Look no further than re-tooled pitching for the Giants marking early successes while the Dodgers have been constantly hindered by injuries to key starters and pitching.

However, the next two weeks will undoubtedly mark change for L.A. Key players will be coming off the disabled list and will need to have an immediate impact in their returns. The corresponding roster moves will bring fresh faces to the mix while some exit to await another call.

If the defending National League West Champions want to prove they can defend their crown, the next couple weeks would be a glaring opportunity.

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What’s Wrong with the Los Angeles Dodgers?

As of this writing, the Los Angeles Dodgers are in last place in the National League West, with an 11-16 record. The Milwaukee Brewers have scored 11 runs on them the past two nights.

Most Dodger fans did not expect this, with the team coming off two straight NLCS appearances with a good core of young players.

However, when the season started, I was afraid that this swooning futility might happen, sorry to say.

Here, in my humble opinion, is why the Dodgers are where they are at this point:



Manny Ramirez and Jeff Weaver are currently on rehab assignments in the minors, they are scheduled to rejoin the team this weekend.

Shortstop Rafael Furcal is on the disable list with a bad hamstring, and opening day starter Vicente Padilla is out with an arm injury for roughly two months.

Particularly with Ramirez and Furcal, those are key players that the Dodgers have been missing.

It is safe to say that these injuries have hurt L.A. badly, if not outright decimated them. Unlike Juan Pierre last year, outfielder Reed Johnson and infielder Jamey Carroll haven’t stepped up in Manny’s and Rafael’s absence; they went 0-for-8 last night in the Dodgers’ 11-3 loss to the Brewers.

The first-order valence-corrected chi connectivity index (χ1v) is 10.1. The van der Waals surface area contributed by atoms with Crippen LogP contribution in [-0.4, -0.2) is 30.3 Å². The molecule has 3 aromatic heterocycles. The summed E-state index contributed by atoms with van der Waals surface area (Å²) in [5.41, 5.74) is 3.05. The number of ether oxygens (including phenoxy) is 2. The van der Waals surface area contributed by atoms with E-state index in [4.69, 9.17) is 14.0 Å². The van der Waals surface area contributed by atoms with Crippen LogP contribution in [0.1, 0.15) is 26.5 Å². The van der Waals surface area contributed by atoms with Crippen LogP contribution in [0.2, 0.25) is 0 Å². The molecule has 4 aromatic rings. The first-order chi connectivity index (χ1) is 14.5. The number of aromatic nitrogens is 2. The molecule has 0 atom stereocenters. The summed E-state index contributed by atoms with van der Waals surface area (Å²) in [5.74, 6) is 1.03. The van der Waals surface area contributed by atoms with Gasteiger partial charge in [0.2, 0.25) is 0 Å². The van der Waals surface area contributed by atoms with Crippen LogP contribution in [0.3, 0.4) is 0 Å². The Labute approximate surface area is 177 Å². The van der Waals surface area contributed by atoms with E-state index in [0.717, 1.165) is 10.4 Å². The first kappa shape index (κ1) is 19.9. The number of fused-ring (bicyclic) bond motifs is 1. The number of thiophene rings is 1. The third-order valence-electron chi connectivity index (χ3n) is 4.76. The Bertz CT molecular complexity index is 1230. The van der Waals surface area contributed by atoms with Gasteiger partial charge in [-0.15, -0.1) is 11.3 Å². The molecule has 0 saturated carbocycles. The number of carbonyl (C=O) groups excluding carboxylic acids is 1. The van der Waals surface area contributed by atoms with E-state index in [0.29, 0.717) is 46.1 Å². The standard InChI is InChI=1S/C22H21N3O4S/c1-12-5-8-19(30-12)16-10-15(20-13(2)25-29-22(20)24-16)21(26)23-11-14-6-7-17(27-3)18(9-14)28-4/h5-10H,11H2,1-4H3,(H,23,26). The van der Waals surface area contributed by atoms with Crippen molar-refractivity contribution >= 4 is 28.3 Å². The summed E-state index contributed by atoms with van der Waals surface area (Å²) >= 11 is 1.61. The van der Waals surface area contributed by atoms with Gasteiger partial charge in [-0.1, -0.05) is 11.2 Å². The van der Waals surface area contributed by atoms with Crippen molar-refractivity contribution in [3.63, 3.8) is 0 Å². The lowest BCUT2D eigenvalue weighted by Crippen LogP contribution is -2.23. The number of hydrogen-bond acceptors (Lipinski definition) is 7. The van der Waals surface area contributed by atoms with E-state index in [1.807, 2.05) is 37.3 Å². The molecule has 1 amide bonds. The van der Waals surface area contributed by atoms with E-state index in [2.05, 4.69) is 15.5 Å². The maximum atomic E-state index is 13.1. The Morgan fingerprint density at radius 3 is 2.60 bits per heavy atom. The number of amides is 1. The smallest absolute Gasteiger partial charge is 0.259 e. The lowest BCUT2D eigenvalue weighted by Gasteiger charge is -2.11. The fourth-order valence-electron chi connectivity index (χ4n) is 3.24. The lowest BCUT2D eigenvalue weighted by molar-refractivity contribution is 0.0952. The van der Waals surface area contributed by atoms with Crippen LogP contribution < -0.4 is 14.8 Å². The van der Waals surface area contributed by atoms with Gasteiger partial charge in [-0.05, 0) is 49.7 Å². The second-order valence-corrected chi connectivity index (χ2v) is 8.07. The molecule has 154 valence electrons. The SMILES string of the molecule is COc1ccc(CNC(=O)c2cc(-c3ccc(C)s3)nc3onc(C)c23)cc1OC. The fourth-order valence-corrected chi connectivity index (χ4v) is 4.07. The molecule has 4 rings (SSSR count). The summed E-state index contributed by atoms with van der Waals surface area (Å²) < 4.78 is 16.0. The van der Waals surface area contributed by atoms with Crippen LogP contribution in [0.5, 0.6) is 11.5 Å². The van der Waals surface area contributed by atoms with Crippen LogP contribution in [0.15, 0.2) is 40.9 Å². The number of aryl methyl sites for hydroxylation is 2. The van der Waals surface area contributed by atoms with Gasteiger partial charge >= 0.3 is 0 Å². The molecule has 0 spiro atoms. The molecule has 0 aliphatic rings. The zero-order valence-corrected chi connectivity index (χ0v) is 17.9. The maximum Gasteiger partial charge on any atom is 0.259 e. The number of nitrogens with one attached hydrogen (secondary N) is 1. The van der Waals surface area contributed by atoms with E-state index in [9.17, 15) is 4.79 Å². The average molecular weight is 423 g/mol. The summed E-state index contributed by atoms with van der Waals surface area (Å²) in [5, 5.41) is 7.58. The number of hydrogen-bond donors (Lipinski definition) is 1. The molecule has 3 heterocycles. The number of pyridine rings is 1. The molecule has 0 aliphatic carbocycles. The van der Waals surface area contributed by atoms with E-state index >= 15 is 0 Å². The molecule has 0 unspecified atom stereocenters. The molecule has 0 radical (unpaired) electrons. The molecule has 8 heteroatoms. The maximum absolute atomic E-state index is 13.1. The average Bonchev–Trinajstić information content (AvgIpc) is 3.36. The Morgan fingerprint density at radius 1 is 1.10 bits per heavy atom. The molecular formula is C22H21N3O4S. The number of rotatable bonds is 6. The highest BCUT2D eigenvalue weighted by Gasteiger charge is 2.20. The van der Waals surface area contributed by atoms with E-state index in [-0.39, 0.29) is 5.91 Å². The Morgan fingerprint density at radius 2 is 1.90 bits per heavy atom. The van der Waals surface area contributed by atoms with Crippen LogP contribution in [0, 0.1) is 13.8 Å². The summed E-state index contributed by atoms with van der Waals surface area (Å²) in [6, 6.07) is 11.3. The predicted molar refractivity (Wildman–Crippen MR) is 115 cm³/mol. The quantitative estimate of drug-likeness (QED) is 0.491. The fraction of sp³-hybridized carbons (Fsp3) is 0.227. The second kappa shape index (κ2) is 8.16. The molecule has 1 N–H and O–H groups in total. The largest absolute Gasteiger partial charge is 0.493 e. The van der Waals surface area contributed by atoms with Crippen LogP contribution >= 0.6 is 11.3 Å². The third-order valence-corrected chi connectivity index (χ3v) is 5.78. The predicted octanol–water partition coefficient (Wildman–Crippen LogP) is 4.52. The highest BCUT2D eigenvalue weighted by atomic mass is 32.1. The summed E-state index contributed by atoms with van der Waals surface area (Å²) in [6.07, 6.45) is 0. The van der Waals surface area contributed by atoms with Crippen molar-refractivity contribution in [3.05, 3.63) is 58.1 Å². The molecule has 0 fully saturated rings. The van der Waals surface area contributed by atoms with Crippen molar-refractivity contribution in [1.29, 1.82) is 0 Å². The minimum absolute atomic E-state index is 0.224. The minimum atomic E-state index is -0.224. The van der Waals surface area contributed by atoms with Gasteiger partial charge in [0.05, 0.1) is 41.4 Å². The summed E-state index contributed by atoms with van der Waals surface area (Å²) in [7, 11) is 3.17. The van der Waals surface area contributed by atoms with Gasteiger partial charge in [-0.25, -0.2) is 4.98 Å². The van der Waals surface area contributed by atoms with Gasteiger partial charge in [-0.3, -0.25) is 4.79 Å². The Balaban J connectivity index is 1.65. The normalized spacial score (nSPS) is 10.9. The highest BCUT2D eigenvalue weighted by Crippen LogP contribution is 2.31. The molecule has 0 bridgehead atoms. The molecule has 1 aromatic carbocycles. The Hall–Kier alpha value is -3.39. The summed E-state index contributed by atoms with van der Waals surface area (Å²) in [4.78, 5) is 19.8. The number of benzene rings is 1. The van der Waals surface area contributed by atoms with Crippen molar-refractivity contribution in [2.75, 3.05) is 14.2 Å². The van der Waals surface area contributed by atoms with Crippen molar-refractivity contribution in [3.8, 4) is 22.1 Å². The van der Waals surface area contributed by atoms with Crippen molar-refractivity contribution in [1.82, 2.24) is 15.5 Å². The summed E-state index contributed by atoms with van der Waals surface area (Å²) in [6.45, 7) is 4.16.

In my view, this is the biggest reason why Los Angeles has only won 11 out of their first 27 games.

The starting pitching was a concern for me going into 2010. I felt that Chad Billingsley and Clayton Kershaw had to step up big time, and have dominating seasons in order for the Dodgers to win their third straight division title.

Even though Billingsley has been pretty good of late, he gave up four runs in the first inning last night; he and Kershaw have not pitched as well as expected.

Kershaw gave up seven runs in two innings in his last start, and he continues to throw too many pitches and walk too many batters.

As for the bullpen, except for Jonathan Broxton, who has been lights out, it has flat-out sucked.

Charlie Brown would fit right in with L.A’s middle relievers and their ineptness, and may be the best one if he was a Dodger.

Guys like Ronald Bellasario, Ramon Troncoso, and especially George Sherill have thrown gasoline on the fires whenever they’ve taken the mound. It has gotten to the point where high school players could probably hit off them, their pitching has stunk so bad. 

If the Dodgers are going to climb out of the cellar and be the contending club that they are more than capable of being, the pitching absolutely must perform better.

Otherwise it could be a long, frustrating year in Chavez Ravine.